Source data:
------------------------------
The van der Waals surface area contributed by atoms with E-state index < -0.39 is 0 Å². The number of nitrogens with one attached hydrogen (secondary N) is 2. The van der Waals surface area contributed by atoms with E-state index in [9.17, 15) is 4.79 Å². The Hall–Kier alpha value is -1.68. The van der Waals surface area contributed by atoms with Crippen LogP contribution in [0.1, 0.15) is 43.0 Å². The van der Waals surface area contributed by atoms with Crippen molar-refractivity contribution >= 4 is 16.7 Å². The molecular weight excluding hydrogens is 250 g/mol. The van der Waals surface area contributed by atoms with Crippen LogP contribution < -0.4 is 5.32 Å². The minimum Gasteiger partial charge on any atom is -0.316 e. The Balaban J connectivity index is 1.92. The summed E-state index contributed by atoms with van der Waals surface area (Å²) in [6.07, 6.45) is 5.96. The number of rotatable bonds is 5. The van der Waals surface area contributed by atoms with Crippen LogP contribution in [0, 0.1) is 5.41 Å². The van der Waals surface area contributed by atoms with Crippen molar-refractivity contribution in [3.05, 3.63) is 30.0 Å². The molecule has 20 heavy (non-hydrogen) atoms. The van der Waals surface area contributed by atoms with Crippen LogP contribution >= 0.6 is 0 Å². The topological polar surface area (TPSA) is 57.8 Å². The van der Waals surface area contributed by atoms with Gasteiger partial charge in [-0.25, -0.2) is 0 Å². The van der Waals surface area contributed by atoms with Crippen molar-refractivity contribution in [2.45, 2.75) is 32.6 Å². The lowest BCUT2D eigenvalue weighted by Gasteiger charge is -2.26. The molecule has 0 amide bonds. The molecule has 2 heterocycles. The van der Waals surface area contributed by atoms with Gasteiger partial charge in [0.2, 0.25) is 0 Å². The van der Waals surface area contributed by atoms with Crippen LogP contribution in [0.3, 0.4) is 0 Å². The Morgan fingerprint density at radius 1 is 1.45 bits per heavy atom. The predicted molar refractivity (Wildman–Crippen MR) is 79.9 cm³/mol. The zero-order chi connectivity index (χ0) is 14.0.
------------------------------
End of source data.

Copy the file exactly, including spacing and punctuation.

The van der Waals surface area contributed by atoms with E-state index < -0.39 is 0 Å². The number of nitrogens with one attached hydrogen (secondary N) is 2. The van der Waals surface area contributed by atoms with E-state index in [9.17, 15) is 4.79 Å². The Hall–Kier alpha value is -1.68. The van der Waals surface area contributed by atoms with Crippen LogP contribution in [0.1, 0.15) is 43.0 Å². The van der Waals surface area contributed by atoms with Crippen molar-refractivity contribution >= 4 is 16.7 Å². The molecular weight excluding hydrogens is 250 g/mol. The van der Waals surface area contributed by atoms with Crippen LogP contribution < -0.4 is 5.32 Å². The minimum Gasteiger partial charge on any atom is -0.316 e. The Balaban J connectivity index is 1.92. The summed E-state index contributed by atoms with van der Waals surface area (Å²) in [6.07, 6.45) is 5.96. The number of rotatable bonds is 5. The van der Waals surface area contributed by atoms with Crippen LogP contribution in [0, 0.1) is 5.41 Å². The van der Waals surface area contributed by atoms with Crippen molar-refractivity contribution in [3.05, 3.63) is 30.0 Å². The molecule has 20 heavy (non-hydrogen) atoms. The van der Waals surface area contributed by atoms with Crippen LogP contribution >= 0.6 is 0 Å². The topological polar surface area (TPSA) is 57.8 Å². The van der Waals surface area contributed by atoms with Gasteiger partial charge in [-0.25, -0.2) is 0 Å². The van der Waals surface area contributed by atoms with Crippen molar-refractivity contribution in [2.45, 2.75) is 32.6 Å². The lowest BCUT2D eigenvalue weighted by Gasteiger charge is -2.26. The molecule has 0 amide bonds. The molecule has 2 heterocycles. The van der Waals surface area contributed by atoms with Gasteiger partial charge in [0.2, 0.25) is 0 Å². The van der Waals surface area contributed by atoms with Crippen LogP contribution in [0.3, 0.4) is 0 Å². The Morgan fingerprint density at radius 1 is 1.45 bits per heavy atom. The predicted molar refractivity (Wildman–Crippen MR) is 79.9 cm³/mol. The zero-order chi connectivity index (χ0) is 14.0.